Google describes PageRank as their measure of ‘importance’. Authority, trust, whatever. And the PageRank score – or value – for a web page is just a number, an algorithm.
To the search engines, links pointing to your site are an indication that your content is valuable and important. So, as you build links and your site’s authority increases in the eyes of the search engine, that search engine crawls and indexes more of your content, in turn getting more pages into the search engine.
The more pages you have, the greater the capability to control your own destiny.
You can check how many pages on your site are indexed by typing site:www.yourdomain.com into the search query box.
PageRanks’s original purpose was to pre-sort all of the pages that the Google search engine was considering to present to the User for a search result – and put the most important pages on top. So PageRank is a way to cut down on those tens of millions of pages for a particular search query to about a thousand, in a hurry. And if your pages don’t have enought authority, you’re not in contention.
Google PageRank is not about sites, its about pages, it actually comes from web pages. Every page that’s in the index has to have some. The index is not a bunch of web pages, it’s a big database of words.
The PageRank algorithm itself is based on analysing individual web pages and the links between them. But the PageRank score – or value – for a web page is just a number, a mathematical process for coming up with that number. So PageRank is the sum of all the individual pages in your website, those pages, that is, that are actually in the index. PageRank flows around your site – coming in form links that point to various pages, and flowing between pages via your site’s internal links.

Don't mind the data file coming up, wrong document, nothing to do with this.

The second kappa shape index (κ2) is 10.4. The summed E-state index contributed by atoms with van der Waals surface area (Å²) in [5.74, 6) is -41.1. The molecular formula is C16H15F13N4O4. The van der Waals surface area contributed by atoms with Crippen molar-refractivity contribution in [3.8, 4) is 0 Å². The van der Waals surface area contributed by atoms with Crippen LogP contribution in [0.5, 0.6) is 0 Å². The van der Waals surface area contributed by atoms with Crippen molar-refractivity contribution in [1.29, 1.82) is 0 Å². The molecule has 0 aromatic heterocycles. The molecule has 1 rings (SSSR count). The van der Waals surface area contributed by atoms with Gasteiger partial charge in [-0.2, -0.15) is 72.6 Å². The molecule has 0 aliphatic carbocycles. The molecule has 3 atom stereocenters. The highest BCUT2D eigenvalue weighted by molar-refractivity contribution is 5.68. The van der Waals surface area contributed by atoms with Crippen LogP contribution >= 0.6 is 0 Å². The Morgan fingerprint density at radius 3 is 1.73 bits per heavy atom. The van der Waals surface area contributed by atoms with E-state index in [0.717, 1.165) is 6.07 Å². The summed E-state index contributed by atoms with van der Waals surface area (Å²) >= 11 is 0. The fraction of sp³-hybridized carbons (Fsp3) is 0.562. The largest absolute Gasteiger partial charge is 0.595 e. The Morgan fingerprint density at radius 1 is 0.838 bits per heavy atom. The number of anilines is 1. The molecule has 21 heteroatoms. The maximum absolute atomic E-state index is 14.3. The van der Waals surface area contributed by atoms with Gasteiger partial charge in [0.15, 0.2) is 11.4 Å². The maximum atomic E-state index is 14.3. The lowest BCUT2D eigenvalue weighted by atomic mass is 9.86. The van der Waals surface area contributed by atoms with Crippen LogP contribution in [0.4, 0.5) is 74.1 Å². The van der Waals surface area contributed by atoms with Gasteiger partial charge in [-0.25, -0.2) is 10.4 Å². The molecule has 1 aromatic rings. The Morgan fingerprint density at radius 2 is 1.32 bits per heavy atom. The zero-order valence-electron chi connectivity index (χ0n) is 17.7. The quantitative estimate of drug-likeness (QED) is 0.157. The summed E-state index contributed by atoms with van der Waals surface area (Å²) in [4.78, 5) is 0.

PageRank is kind of like a plumbing system: there’s a certain amount of water pressure in there, and you can control how it flows by opening and closing valves and making some of the pipes bigger that others…
Imagine that you yourself sat down with a browser that opened a completely random web page and are presented with a potential pool of links that you can, and maybe do, click on. Every page that you go to you either click a link at random or you decide to stop. PageRank is nothing more and nothing less than the probability that a random surfer will find your page.
Now, the more links there are pointing out from a page, the more choices the random surfer has – the lower the chance that any given link will be clicked . The number of links on a page reduces the chance that any given link will be clicked.
The number of links on a page reduces the chance that any given link will be clicked. That means that when you get a link from a page that has 10 links on it, you’re getting about a tenth of the ‘link-juice’, or PageRank, that the page can pass along. That doesn’t mean you don’t want links, but it does present the conundrum: “What value do I ascribe to any given link, and how do I leverage that rating?”
If there are several links from my page to your page, only one of those links will count – usually the first one on the page.
If a page that links to you isn’t in the search engine’s index, then to the search engine there is no link.
Google Toolbar PageRank
[two mosquitoes fly near a bug zapper; one flies towards it, as if in a trance]
Mosquito #1: Harry, no! Don’t look at the light!
Harry the Mosquito: [entranced] I-can’t-help-it. It’s-so-beautiful.
[Harry gets zapped, falls]
Harry the Mosquito: Woo hoo!
A Bug’s Life, 1998
What does it all mean?
Well, first of all, the Google Toolbar gives you a rough approximation of a PageRank number that they can’t tell you for the home page of a site, the data of which is several months old. When you go somewhere else on the site the number they display is even more inaccurate and useless than it was on the home page. So here’s a tip: turn that Google Toolbar PageRank thing off – stop looking at it and go get some links instead. Turn it off, my friend, turn it off. Don’t look at the light.